Bridget Doherty Trebing has worked at Taft High School for the past 19 years, often teaching in overcrowded spaces as more and more students enroll at the Norwood Park school.
That’s part of the reason why the visual arts teacher was excited this week to move into Taft’s new Freshman Academy, a $77 million building that now houses the school’s 9th graders and its 7th and 8th grade Academic Center, which requires admissions testing.
“It’s such a beautiful space,” Doherty Trebing said this week. “It made me cry because I know every student is very lucky. I want every student everywhere to have this. ... New doesn’t always equal good, but it can because we all deserve to be in a welcoming, safe place.”
The Freshman Academy was built at 4071 N. Oak Park Ave. as a way to relieve overcrowding at the main building — which ideally fits 2,400 students but had 3,700 last year — and make room for a potential increase in enrollment.
About the same number of students are expected at Taft overall, with 1,200 students enrolled at the new building, which is about a 10-minute drive from what’s now called the “varsity campus” at 6530 W. Bryn Mawr Ave.
Assistant Principal Ryan Glowacz said he and the rest of the staff have faced long days trying to gear up for the start of the school year since they moved into the building just last Thursday. But they seemed to have gotten the job done, he said, because the start of the year has gone “pretty smooth.”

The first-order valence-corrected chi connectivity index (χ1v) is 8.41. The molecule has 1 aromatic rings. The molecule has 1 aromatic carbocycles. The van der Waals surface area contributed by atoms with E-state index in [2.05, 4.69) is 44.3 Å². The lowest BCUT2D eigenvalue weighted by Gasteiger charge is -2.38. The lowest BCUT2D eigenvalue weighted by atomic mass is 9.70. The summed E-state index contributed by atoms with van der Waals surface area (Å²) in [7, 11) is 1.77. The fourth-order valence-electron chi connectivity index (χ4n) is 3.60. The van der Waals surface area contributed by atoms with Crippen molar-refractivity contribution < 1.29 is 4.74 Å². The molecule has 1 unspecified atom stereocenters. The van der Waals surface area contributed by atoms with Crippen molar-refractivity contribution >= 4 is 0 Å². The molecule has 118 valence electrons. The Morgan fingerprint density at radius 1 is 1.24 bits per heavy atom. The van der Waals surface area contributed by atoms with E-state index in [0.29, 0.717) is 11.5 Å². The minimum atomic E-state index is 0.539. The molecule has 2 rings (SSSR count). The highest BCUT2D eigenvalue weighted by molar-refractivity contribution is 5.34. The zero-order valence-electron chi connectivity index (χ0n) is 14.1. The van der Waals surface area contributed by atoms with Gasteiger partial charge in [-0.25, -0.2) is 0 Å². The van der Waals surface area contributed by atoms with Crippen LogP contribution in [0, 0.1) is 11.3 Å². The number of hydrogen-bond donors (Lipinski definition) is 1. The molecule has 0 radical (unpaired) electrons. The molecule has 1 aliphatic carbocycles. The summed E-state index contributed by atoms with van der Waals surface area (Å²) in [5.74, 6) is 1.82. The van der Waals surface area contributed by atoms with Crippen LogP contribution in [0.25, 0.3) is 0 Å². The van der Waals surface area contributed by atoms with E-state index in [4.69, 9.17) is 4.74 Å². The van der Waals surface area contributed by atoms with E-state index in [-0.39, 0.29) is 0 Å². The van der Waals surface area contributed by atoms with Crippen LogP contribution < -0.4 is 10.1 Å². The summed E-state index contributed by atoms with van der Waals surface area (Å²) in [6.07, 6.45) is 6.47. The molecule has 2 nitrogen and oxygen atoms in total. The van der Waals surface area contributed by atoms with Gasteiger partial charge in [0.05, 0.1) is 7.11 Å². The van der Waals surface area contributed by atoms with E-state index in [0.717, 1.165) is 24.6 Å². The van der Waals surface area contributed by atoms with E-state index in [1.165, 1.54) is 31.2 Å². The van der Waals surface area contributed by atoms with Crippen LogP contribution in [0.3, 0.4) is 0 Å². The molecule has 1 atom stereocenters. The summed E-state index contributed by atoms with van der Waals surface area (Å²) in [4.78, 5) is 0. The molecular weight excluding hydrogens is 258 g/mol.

“Teachers are thrilled. You’re teaching in such a beautiful atmosphere,” Glowacz said. “This building is such a blessing because at this campus the majority of teachers are one teacher to a classroom. So you can really own the space.
“And students are so happy,” Glowacz said. “Our principal said that with this campus, he feels like it’s Christmastime, you have that perfect gift for someone and you almost can’t wait to give it to them. And today was giving the gift.”
Peighton Barrett, 12, started Tuesday as a 7th grader in Taft’s Academic Center, which used to be at Taft’s varsity building.
“It was really cool,” Peighton said of her new school. “I just really like the layout and how it’s made. It’s so cool.”
Peighton said her first day at the school went off without a hitch — minus a few scheduling issues for her and her friends — and that she’s excited to get to spend more time in the building.
“During passing periods it’s super congested, but only if you use the front stairwells,” Peighton said. “So you gotta use the back stairwell. But you can’t tell anybody.”
Dee Barrett, Peighton’s mom, said she liked the fact that her daughter would be separated from the older high school students.
”As the parent of a 12-year-old, that just made more sense to me,” Barrett said.
Though Barrett hasn’t yet been inside the building, she said she appreciates all the after-school programs offered and the inter-campus shuttle that takes younger kids to the main campus for activities. Peighton, for example, plans to play trombone or flute in the marching band and will be able to get to the other building.
And as an Old Irving Park resident, Barrett said she’s happy that a bus service from home is offered for the 7th and 8th graders in the Academic Center.
”It’s a beautiful building,” Barrett said. “I’m very pleased with how it turned out and happy the students have such a great place to call home.”